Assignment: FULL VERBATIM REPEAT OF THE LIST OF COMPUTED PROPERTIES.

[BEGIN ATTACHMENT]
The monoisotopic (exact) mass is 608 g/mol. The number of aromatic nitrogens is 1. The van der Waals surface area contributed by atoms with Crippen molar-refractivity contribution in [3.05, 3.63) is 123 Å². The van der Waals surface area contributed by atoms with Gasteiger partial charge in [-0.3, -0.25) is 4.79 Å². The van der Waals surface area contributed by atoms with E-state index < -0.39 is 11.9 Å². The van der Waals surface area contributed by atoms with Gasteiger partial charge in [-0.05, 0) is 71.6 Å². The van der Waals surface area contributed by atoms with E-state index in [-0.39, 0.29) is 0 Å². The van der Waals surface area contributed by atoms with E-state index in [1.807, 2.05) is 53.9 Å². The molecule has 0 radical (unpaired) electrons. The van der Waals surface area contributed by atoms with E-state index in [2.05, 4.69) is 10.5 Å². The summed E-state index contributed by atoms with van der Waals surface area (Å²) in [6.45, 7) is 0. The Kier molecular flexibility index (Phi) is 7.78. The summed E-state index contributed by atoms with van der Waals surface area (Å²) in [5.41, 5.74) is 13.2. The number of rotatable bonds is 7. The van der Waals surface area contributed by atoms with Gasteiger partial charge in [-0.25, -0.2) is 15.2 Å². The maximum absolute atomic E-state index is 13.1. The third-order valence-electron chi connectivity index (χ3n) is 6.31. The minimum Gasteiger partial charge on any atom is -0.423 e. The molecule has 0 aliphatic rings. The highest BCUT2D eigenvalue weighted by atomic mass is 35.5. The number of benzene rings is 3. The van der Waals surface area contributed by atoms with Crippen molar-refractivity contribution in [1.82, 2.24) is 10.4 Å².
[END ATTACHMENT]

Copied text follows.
The monoisotopic (exact) mass is 608 g/mol. The number of aromatic nitrogens is 1. The van der Waals surface area contributed by atoms with Crippen molar-refractivity contribution in [3.05, 3.63) is 123 Å². The van der Waals surface area contributed by atoms with Gasteiger partial charge in [-0.3, -0.25) is 4.79 Å². The van der Waals surface area contributed by atoms with E-state index < -0.39 is 11.9 Å². The van der Waals surface area contributed by atoms with Gasteiger partial charge in [-0.05, 0) is 71.6 Å². The van der Waals surface area contributed by atoms with E-state index in [-0.39, 0.29) is 0 Å². The van der Waals surface area contributed by atoms with E-state index in [1.807, 2.05) is 53.9 Å². The molecule has 0 radical (unpaired) electrons. The van der Waals surface area contributed by atoms with E-state index in [2.05, 4.69) is 10.5 Å². The summed E-state index contributed by atoms with van der Waals surface area (Å²) in [6.45, 7) is 0. The Kier molecular flexibility index (Phi) is 7.78. The summed E-state index contributed by atoms with van der Waals surface area (Å²) in [5.41, 5.74) is 13.2. The number of rotatable bonds is 7. The van der Waals surface area contributed by atoms with Gasteiger partial charge in [-0.25, -0.2) is 15.2 Å². The maximum absolute atomic E-state index is 13.1. The third-order valence-electron chi connectivity index (χ3n) is 6.31. The minimum Gasteiger partial charge on any atom is -0.423 e. The molecule has 0 aliphatic rings. The highest BCUT2D eigenvalue weighted by atomic mass is 35.5. The number of benzene rings is 3. The van der Waals surface area contributed by atoms with Crippen molar-refractivity contribution in [1.82, 2.24) is 10.4 Å².